SNP Trust supports Shenandoah National Park’s Education Programming, providing a broad range of recreational, educational, and service-learning experiences in Shenandoah National Park for youth and young adults.

The goal of Play, Learn, Serve is to provide meaningful national park experiences for audiences of all ages that instill a love and appreciation for Shenandoah National Park (and national parks in general!). This program funds in-park field trips, summer youth camps, and virtual learning programs, along with professional development opportunities for educators for young people ho may not otherwise have a chance to visit the park.

Play, Learn, Serve directly supports these five components: 

  1. Curriculum-based in-park school field trips- Provides formal educational programming for schools to bring educational groups to the park. Annually serves approximately 5000 students from schools surrounding the park.
  2. Curriculum-based in-school programs- Provides formal educational programming at local schools for 4th and 5th grade classes. Annually serves approximately 2000 students at schools surrounding the park.
  3. Summer Youth Engagement- Provides youth engagement and service-learning programs for youth organizations such as Groundwork, Big Brother/Big Sisters, Boys and Girls Clubs, and volunteer youth groups. Annually serves approximately 1000 youth during the summer months.
  4. Professional Development for Educators- Provides workshops and professional development programs for formal and non-formal educators and park staff including Teacher-Ranger-Teacher program. Annually serves 50-100 educators and 1-2 Teacher-Rangers.
  5. Distance Learning- Provides opportunities to develop and implement internet-based distance learning programs including live webcasts and interactive, multimedia virtual field trips, videos, and student activities.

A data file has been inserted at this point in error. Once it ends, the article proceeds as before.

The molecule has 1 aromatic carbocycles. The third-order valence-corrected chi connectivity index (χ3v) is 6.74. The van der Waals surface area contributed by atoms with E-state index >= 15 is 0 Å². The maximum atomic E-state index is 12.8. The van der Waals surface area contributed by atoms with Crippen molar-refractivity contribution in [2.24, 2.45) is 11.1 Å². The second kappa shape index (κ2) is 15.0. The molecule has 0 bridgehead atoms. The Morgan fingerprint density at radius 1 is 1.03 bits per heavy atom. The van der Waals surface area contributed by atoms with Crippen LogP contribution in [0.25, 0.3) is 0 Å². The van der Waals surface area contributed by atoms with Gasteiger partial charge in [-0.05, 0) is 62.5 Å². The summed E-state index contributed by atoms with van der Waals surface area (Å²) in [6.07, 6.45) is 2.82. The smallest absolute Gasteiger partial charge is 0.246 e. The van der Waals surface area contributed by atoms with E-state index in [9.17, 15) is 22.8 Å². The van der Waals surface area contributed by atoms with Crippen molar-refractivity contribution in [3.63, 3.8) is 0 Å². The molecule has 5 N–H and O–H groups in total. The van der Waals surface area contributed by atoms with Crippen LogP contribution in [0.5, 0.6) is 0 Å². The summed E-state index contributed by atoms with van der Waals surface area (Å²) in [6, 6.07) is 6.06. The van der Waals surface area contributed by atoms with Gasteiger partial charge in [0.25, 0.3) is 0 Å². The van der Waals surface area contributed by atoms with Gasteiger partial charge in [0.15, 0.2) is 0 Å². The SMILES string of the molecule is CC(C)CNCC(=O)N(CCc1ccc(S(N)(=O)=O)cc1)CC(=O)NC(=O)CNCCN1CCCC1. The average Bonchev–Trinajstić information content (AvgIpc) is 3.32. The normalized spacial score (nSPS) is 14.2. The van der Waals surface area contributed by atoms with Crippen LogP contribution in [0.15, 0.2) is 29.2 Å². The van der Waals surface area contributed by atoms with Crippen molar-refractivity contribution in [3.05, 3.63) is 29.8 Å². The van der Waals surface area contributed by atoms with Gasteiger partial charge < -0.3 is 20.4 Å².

Step Up to the Great Outdoors

Our partnerships with Boys and Girls Club, Big Brothers Big Sisters, & YMCAs of Virginia sparked the creation of a three-part initiative that introduces under-served children to Shenandoah National Park–starting by bringing Park Rangers to their neighborhoods and culminating in an overnight camping trip in the national park.

Step #1 involved Park Rangers traveling to the children’s schools and neighborhoods to bring park artifacts, like deer antlers and bear fur. Step #2 was a day trip to Shenandoah National Park. With their Park Rangers, the children hiked, played and ate a picnic lunch. For many, it was their first visit to a national park. Step #3 was an overnight camping trip in Shenandoah. The kids learned to pitch tents, cook on a camp stove, and hike to new summits. Each camper received their own sleeping bag as a memento of the experience and incentive to spend more time under the stars.

The camps are structured as a three-way partnership: Shenandoah National Park provides the venue and the Park Rangers to conduct the programming; organizations working with under-served youth recruit campers and serve as chaperones; and the Trust provides the funding.  The Trust’s goals for these campers are to:

  • Engage in new experiences that push them beyond their comfort zone, in a safe and supportive environment
  • Learn teamwork
  • Set goals and achieve success
  • Foster a desire to serve/volunteer
  • Get exercise
  • Connect with nature
  • Develop a sense of ownership/stewardship of Shenandoah National Park

Based on the success of these camps, the Trust is now building the park’s capacity to partner with additional organizations, especially those who serve disadvantaged youth in the park’s gateway communities.  Big Brothers Big Sisters (BBBS) and Boys and Girls Club (BGC) have strong reputations and the children they serve live less than 30 minutes from Shenandoah National Park. 

“I never thought I would enjoy sleeping outside or working outside in the summer. It was hot and sweaty, but it was the best time I ever had.” 

“Being in the woods lightened my spirit and made me happy. It increased my confidence. I did things I didn’t think I could do before. I won’t say I CAN’T anymore!” 



Shenandoah National Park is a preeminent outdoor classroom. With our Ticket-to-Ride program, teachers are provided, at no cost, pre-field trip curricula and post-trip materials. In the park, they can choose to do a self-guided program or be led by a Park Ranger. All educational curricula comply with federal and state (Virginia) standards of learning.

In the face of shrinking school budgets, field trip funding is often the first “extra” to be cut, leaving thousands of children—many of whom live very close to Shenandoah National Park—without any means to experience their “backyard” national park.

Let’s not let transportation costs be a barrier to these remarkable opportunities. You help us defray school bus costs by funding Ticket-to-Ride and get 5,000 students to their national park.


Groundwork RVA

SNPT partnered with Groundwork from Richmond, VA to offer youth from around the country immersive summer camp experiences while serving in Shenandoah National Park.

Notes from the Field

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